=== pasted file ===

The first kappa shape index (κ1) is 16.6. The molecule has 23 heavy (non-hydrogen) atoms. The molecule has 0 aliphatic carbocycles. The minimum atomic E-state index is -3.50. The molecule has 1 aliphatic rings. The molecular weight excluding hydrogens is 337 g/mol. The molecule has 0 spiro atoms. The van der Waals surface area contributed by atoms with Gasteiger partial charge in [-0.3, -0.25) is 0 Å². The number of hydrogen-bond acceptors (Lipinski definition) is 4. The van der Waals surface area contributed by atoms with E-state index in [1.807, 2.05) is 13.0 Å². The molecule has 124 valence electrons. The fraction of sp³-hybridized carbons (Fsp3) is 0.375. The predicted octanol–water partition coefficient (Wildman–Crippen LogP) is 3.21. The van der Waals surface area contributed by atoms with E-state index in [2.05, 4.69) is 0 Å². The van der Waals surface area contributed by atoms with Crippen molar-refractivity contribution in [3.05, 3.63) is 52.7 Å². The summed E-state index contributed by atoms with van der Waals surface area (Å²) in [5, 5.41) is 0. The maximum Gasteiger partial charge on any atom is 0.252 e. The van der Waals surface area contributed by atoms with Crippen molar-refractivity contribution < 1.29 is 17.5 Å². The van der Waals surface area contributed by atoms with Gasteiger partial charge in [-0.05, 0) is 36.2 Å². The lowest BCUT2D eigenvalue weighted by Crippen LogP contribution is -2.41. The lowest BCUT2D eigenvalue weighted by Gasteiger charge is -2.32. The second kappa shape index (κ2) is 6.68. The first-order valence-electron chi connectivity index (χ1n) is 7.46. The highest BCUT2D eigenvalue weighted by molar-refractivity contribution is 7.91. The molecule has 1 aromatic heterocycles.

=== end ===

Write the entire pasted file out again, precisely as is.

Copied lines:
The first kappa shape index (κ1) is 16.6. The molecule has 23 heavy (non-hydrogen) atoms. The molecule has 0 aliphatic carbocycles. The minimum atomic E-state index is -3.50. The molecule has 1 aliphatic rings. The molecular weight excluding hydrogens is 337 g/mol. The molecule has 0 spiro atoms. The van der Waals surface area contributed by atoms with Gasteiger partial charge in [-0.3, -0.25) is 0 Å². The number of hydrogen-bond acceptors (Lipinski definition) is 4. The van der Waals surface area contributed by atoms with E-state index in [1.807, 2.05) is 13.0 Å². The molecule has 124 valence electrons. The fraction of sp³-hybridized carbons (Fsp3) is 0.375. The predicted octanol–water partition coefficient (Wildman–Crippen LogP) is 3.21. The van der Waals surface area contributed by atoms with E-state index in [2.05, 4.69) is 0 Å². The van der Waals surface area contributed by atoms with Crippen molar-refractivity contribution in [3.05, 3.63) is 52.7 Å². The summed E-state index contributed by atoms with van der Waals surface area (Å²) in [5, 5.41) is 0. The maximum Gasteiger partial charge on any atom is 0.252 e. The van der Waals surface area contributed by atoms with Crippen molar-refractivity contribution < 1.29 is 17.5 Å². The van der Waals surface area contributed by atoms with Gasteiger partial charge in [-0.05, 0) is 36.2 Å². The lowest BCUT2D eigenvalue weighted by Crippen LogP contribution is -2.41. The lowest BCUT2D eigenvalue weighted by Gasteiger charge is -2.32. The second kappa shape index (κ2) is 6.68. The first-order valence-electron chi connectivity index (χ1n) is 7.46. The highest BCUT2D eigenvalue weighted by molar-refractivity contribution is 7.91. The molecule has 1 aromatic heterocycles.